Fifth Sunday of Ordinary Time
Job 7:1-4, 6-7; 1 Cor 9:16-19, 22-23; Mark 1:29-39
This week we are presented with two sharply contrasting pictures of life. The setting in which these pictures are presented is the workplace and we are challenged to examine our attitude towards life from the vantage point of the spirit in which we do our work.
The first reading presents with a picture of a life without God. If there were no God in our life to give us purpose, mission and a sense of direction, what would provide the fuel to drive us forward? What would direct us so that we didn’t get hopelessly lost? Job suggests that such a life would be one of hired drudgery and pressed service. After all what else would there be to look forward to, beside the wages earned and thinking of how best to spend it? If life were that shallow, one could well imagine feeling as Job suggests – waiting for the endless night to end, only to wait for the night to return once dawn breaks. The most tragic thing about such a life is the absence of hope. What is there to look forward to? The only thing that we know will happen to each and every one of us is that our earthly lives will one day end. And then what? The picture is a bleak one.
In the second reading, Paul paints a dramatically different picture. After his encounter with the Risen Lord, Paul devoted his life to serving God and spreading the Gospel, most notably to the Gentiles. Unlike the paid worker who undertakes a job for a wage, Paul saw his work as a duty and a responsibility that had been entrusted to him by God. For Paul, his work as an apostle was a continuation of his relationship with God. This was not a separate space of his life and person where God took a back seat. On the contrary, God was at the forefront of everything he did, including his work. And this in turn gave him the invaluable perspective and satisfaction of knowing that his work was ultimately to bring God’s gift of life to as many people as possible. For him, this was essential because if there were people who had not heard of Jesus, how were they going to ever discover the joy of salvation and God’s grace. And so for Paul, the reward lay in the work itself and the satisfaction of being able to participate in building God’s Kingdom.
In the Gospel, we see Jesus at work. His work consisted of healing. There is both a literal and a figurative sense in this. Of course, Jesus healed people of all manner of physical ailments and illnesses. But illness is also a manifestation of our fallen condition and our being separated from God. Jesus’ work ultimately consisted of restoring fallen creation and bringing us not just from illness to good health but from death to life. Throughout His ministry, the disciples worked alongside Jesus, just as we are called to do. Jesus also saw His work in this world as a fulfillment of the will of His Father – this is inevitable because Jesus is God and He came into His creation for the specific purpose of salvation.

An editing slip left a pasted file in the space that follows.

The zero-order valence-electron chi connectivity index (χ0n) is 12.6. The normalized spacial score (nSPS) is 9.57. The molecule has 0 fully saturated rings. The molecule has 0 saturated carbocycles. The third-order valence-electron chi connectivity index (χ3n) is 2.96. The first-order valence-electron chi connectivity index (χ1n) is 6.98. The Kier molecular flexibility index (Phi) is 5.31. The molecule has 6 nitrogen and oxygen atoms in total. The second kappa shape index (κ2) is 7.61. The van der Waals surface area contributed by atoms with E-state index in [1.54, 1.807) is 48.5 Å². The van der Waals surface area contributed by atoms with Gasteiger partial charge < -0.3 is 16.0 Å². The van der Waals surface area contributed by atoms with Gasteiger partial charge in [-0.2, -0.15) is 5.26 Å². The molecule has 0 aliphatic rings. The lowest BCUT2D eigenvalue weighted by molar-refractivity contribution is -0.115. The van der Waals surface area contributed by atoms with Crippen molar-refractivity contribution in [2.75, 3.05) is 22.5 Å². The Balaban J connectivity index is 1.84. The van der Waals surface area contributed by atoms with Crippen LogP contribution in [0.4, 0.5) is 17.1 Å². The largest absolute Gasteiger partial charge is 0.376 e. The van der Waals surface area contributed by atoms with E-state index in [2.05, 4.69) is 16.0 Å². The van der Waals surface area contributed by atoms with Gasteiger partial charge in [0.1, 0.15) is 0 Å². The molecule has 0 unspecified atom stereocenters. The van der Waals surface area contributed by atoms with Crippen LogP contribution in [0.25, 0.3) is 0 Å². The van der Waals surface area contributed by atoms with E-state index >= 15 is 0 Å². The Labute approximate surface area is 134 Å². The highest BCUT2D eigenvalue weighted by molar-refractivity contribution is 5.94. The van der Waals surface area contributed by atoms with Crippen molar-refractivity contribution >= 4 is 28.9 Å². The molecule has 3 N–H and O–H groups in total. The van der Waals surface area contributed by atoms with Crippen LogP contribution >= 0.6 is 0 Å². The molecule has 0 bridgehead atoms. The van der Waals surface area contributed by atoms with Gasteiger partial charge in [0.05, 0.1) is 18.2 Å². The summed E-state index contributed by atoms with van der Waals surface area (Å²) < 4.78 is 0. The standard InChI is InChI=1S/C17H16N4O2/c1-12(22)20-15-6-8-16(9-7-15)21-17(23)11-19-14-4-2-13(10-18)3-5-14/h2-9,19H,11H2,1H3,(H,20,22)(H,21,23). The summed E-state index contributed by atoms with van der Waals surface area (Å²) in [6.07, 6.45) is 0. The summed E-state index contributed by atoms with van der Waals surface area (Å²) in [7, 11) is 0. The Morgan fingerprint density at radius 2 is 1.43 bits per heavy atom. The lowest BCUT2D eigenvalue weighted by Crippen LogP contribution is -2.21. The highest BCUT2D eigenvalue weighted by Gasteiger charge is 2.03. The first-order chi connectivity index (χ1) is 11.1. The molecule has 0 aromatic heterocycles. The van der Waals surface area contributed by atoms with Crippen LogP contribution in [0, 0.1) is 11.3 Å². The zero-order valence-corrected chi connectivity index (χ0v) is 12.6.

Christianity offers us true freedom and invites us to a life of service to God marked by a clear sense of purpose, direction and motivation. We are driven not by the pursuit of material rewards, but by the eternal truth that we are God’s. The Christian Gospel challenges us to believe in the incomparable wealth of eternal happiness through being at peace with our Creator God, living the life He always meant for us.
Some points for reflection as you read the passages:
Is Job’s description of the godless life still relevant today when we are besieged by so many distractions? What things do people place their hope in today?
Why did Paul think it was wrong for him to boast of preaching the Gospel? What are some Christian duties that you feel you have? How have you carried these out?
In what ways did the disciples help Jesus in His ministry? Did Jesus need their help? Why did God turn to humans for help? How has He turned to you for help?